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An opponent of Christian asceticism in the fourth century, condemned as a heretic (390). Our information about him is derived principally from the work of St. Jerome in two books, "Adversus Jovinianum". He was a monk at one time in his life, but subsequently an advocate of anti-ascetical tendencies. He became the head of a party, and in the act condemning him Auxentius, Genialis, Germinator, Felix, Prontinus, Martianus, Januarius and Ingeniosus are designated as his disciples. His views were promulgated in writings which were condemned at a synod held in Rome under Pope Siricius, and subsequently at a synod convened at Milan by St. Ambrose. The writings of Jovinianus were sent to St. Jerome by his friend Pammachius; Jerome replied to them in a long treatise written in 393. From this work it would appear that Jovinianus maintained

  • that a virgin as such is no better in the sight of God than a wife;
  • abstinence is no better than the partaking of food in the right disposition;
  • a person baptized with the Spirit as well as water cannot sin ;
  • all sins are equal;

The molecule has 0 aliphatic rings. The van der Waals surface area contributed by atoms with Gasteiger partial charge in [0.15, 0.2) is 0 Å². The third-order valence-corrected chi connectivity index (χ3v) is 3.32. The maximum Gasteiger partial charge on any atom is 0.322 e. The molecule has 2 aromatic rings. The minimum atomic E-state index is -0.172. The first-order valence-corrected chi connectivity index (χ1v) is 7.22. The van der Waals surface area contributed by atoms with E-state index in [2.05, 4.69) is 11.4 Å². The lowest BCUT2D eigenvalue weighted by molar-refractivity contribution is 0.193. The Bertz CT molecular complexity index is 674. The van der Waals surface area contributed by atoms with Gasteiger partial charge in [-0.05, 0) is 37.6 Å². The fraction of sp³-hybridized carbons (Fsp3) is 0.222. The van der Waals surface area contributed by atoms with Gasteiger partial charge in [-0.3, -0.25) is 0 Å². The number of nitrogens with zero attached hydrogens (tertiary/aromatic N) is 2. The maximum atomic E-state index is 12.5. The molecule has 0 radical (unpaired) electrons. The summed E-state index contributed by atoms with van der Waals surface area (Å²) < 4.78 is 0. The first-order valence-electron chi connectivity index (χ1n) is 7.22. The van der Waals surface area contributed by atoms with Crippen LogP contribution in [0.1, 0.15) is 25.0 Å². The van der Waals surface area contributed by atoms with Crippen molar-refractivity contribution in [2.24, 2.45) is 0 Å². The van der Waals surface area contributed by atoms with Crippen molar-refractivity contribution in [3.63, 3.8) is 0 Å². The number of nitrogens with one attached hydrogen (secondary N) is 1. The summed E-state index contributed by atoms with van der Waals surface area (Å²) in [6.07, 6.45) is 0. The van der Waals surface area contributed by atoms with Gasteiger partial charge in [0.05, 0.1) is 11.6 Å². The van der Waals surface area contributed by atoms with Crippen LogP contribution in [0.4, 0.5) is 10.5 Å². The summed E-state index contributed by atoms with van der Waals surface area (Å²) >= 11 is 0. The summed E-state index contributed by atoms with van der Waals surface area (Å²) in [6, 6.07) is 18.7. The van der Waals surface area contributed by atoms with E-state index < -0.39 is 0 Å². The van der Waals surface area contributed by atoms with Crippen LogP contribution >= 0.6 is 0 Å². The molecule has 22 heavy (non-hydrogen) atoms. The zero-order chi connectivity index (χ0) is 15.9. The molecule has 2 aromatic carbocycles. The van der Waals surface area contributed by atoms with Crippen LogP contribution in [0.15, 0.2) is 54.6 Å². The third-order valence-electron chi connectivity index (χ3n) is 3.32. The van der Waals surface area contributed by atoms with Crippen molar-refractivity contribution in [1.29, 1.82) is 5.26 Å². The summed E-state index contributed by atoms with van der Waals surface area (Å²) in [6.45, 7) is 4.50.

• there is but one grade of punishment and one of reward in the future state.
From a letter of the synod at Milan to Pope Siricius (Ambrose, Ep. xlii) and from St. Augustine (lib. I contra Julian., ii) it is clear that Jovinianus denied also the perpetual virginity of the Blessed Virgin Mary. The reply of St. Jerome was couched in language that terrified Pammachius, who found fault with it because it was excessive in praise of virginity and in depreciation of marriage. The efforts to suppress it failed and St. Jerome's work obtained a wide circulation. Nothing is known of the later career of Jovinianus. From a remark in St. Jerome's work against Vigilantius, written in 409, that he "amidst pheasants and pork rather belched out than breathed out his life", it is inferred that he was then dead.

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